I am looking for a sensor that activates after the clicking noise of an automobile turn signal

Hello Forum,
I am looking for a sensor that activates after the clicking noise of an automobile turn signal solenoid stops. Similar to the "clap on clap off" device, but activates only after I choose to stop clapping.  Or like a heart monitoring circuit that activates an alarm when a heartbeat stops. I would like this circuit to activate for only three seconds then reset. I would like that sensor to be able to clip onto an adhesive pad just like the one doctors use for heart monitoring.

Thank you! Thank you! Thank you!
Curtis


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TommyT13 years ago

your over complicating everything pull 12v down to 5v use an arduino. time the delay between claps and tell the arduino to Case1; when the digital pin is low for more then the delay between claps.

run a second digital input to a simple push button mounted anywhere Case2; when push button pin is high wait for clap sensor pin to be high

end loop

Thank you for your input. My research continues this week on finding someone who understands how to put your idea and the previous idea together. I will post the results when its done.
You guys are great!!!!
seandogue3 years ago

Erm...I think you're all over-complicating. This is far easier than it looks. Use an edge trigger device like a one-shot (74121, 74221, etc.), and set the timeout for 3 seconds.

Trigger it using the Falling edge instead of the rising edge, and using the"active" line (the line that feeds the turn signal light) on the flasher.

Since the voltage at that point is most likely 12V or thereabouts, use a 5V zener and a resistor, an op-amp, or other similar voltage division-clamp-compression-isolation-conditioning circuit (ie, there are several options for how to do it) to ensure you don't exceed the input V max on the one-shot. Me, I'd be inclined to use a 4 or 6-pin opto-isolator.

.. So, now you've designed, built, and installed the circuit. How does it work?

One-shot out is 0V

The turn signal light turns on...(don't care how long), then turns off

The one-shot has now been triggered

one-shot out => 5V

3 seconds.....

One shot turns off.

Now, to do this once and only once, it gets a bit more complication, but really not much. you simply generate a secondary circuit that locks out the one-shot once it's fired the first time. Or said another way, you simply apply a latching circuit. that severs the connection by pinning the input high and/or isolating the output. That way, the device will trigger only once until the circuit is reset by powering off and then on again,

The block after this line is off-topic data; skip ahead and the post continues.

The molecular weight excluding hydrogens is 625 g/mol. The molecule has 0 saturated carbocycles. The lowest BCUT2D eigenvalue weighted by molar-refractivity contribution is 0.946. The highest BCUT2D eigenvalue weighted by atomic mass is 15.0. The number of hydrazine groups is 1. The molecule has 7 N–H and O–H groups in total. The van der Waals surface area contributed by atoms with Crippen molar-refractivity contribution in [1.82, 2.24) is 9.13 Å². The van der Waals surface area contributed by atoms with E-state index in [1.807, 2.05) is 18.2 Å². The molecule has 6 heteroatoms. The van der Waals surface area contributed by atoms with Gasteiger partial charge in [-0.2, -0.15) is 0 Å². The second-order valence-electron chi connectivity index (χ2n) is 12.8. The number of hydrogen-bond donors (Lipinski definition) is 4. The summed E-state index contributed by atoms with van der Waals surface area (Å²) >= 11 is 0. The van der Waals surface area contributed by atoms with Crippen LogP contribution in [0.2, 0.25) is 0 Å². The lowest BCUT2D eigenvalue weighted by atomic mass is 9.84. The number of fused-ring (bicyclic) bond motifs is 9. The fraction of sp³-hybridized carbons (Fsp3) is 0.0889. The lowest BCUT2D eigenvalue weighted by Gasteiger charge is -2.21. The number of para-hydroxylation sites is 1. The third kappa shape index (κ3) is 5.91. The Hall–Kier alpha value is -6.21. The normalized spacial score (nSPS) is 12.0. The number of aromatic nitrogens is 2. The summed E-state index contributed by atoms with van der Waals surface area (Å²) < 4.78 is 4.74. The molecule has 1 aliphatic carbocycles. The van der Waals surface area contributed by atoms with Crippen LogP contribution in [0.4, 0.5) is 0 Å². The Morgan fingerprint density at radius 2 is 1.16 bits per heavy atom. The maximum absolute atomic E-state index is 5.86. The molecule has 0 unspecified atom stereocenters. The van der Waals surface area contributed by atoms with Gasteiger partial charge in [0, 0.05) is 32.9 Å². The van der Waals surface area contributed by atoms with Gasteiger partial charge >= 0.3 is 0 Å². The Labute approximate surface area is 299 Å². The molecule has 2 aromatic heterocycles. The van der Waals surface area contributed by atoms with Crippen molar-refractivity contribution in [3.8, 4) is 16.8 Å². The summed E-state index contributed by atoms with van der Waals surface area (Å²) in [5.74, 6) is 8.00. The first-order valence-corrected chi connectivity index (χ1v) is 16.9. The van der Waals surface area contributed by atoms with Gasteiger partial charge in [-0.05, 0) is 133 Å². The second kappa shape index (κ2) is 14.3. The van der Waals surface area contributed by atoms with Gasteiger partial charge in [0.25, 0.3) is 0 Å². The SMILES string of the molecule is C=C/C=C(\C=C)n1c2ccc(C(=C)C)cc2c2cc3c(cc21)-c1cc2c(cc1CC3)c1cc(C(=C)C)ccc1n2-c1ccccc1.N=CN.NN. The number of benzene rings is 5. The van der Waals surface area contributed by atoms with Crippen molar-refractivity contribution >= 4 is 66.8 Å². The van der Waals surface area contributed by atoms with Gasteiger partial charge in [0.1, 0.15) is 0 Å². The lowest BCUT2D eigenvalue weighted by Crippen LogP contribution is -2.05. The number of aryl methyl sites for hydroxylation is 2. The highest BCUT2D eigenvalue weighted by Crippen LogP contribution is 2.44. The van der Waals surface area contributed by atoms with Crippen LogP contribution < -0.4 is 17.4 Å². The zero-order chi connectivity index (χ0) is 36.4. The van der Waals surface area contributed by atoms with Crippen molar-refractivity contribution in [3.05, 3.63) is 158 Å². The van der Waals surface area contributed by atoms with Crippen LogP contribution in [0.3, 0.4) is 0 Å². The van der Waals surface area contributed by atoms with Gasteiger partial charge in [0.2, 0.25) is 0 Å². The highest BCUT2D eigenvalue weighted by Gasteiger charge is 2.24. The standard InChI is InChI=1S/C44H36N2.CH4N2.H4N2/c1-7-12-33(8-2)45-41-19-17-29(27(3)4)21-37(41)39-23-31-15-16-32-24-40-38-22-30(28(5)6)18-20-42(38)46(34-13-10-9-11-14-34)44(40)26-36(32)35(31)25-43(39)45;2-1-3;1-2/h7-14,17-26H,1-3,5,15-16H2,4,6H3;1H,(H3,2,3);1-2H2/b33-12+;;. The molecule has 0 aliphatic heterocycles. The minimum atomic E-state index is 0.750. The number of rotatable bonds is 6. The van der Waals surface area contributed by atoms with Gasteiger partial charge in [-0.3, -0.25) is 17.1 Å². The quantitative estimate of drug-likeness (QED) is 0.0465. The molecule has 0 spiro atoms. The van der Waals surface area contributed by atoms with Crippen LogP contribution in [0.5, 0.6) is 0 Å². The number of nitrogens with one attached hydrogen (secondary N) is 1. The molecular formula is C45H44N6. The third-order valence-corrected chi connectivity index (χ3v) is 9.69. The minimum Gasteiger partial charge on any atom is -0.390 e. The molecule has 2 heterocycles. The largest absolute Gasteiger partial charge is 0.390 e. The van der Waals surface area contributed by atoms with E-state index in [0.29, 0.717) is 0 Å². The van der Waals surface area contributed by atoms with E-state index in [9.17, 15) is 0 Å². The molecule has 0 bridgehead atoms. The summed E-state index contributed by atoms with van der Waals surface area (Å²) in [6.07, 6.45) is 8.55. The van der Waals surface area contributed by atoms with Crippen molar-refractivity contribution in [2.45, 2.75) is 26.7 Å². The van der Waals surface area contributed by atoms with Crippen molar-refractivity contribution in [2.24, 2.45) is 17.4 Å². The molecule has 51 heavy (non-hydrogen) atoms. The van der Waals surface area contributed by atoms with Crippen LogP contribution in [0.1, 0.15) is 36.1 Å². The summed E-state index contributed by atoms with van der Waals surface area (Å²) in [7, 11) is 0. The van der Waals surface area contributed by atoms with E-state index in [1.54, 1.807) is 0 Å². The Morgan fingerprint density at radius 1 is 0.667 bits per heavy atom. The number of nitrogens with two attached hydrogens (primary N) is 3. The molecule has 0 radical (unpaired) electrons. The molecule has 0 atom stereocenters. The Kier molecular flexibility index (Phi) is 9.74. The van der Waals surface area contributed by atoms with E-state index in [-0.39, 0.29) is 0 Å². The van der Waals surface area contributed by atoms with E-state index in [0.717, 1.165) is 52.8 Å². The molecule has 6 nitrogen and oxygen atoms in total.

to be complete...

The short answer is this:

What you're looking for does not exist. There is no "sensor that activates after the clicking noise of an automobile turn signal solenoid stops", although a technically literate person can easily design and build a circuit that will detect the action, as I noted in my first answer.

Thank you Seandoug,
I knew what I was looking for did not exist. But I knew it could be created and you proved that. In my patent application, and why it was approved is because I indicated that this product can be automatically or manually operated. I also think it would be a great selling point for the consumer and getting an endorsement from the High Patrol.

Getting it put together on a bread board then miniaturize is my next bridge to cross. Do have any suggestions on how to proceed? Is this something you are qualified to accomplish? If so I am willing to work with you.

Yes, I *am qualified, but I do not have time or interest. I'd suggest contacting a local university and asking to speak with the engineering department. They may be able to guide you to a qualified (senior level engineering or better) student with which you can work. They will be grateful for the employment and experience, and you will get dedicated local involvement at a cost that would likely be far more acceptable to you than what I'd charge.

Good luck with your project. I hope the outline gives you enough to proceed.

You have been a "God Send" I cannot thank you enough for all of your knowledge and your "Thinking outside the box" attitude. I will take your advice and proceed in that direction and check the forum at the couple of university in my local area. You are also correct about cost issues it will be more manageable.

I have enough to go on thank you again.

seandogue3 years ago

On the other hand, if you mean an audio trigger, then I'd have to ask what you're doing with this circuit, because the first thing that comes to mind is very very criminal and dasterdly.

iceng seandogue3 years ago

WoW

That's creepy !

It might be more reliable to sense the current in the clicker, or watch the flashing light ?

petercd3 years ago

a condenser mic would be able to sense the clicks if its right up against the relay, the finer detail of delays and activation would be up to you with the rest of the circuit design.

iceng3 years ago

You are going to have to use a micro processor to learn the turn signal frequency and time between your noise clicks to determine a missing pulse and therefore the end of the signal train and start your three second output.

Yes, I could do this with four LM555 ICs but it wold be very specific to one car's tick-tock ....

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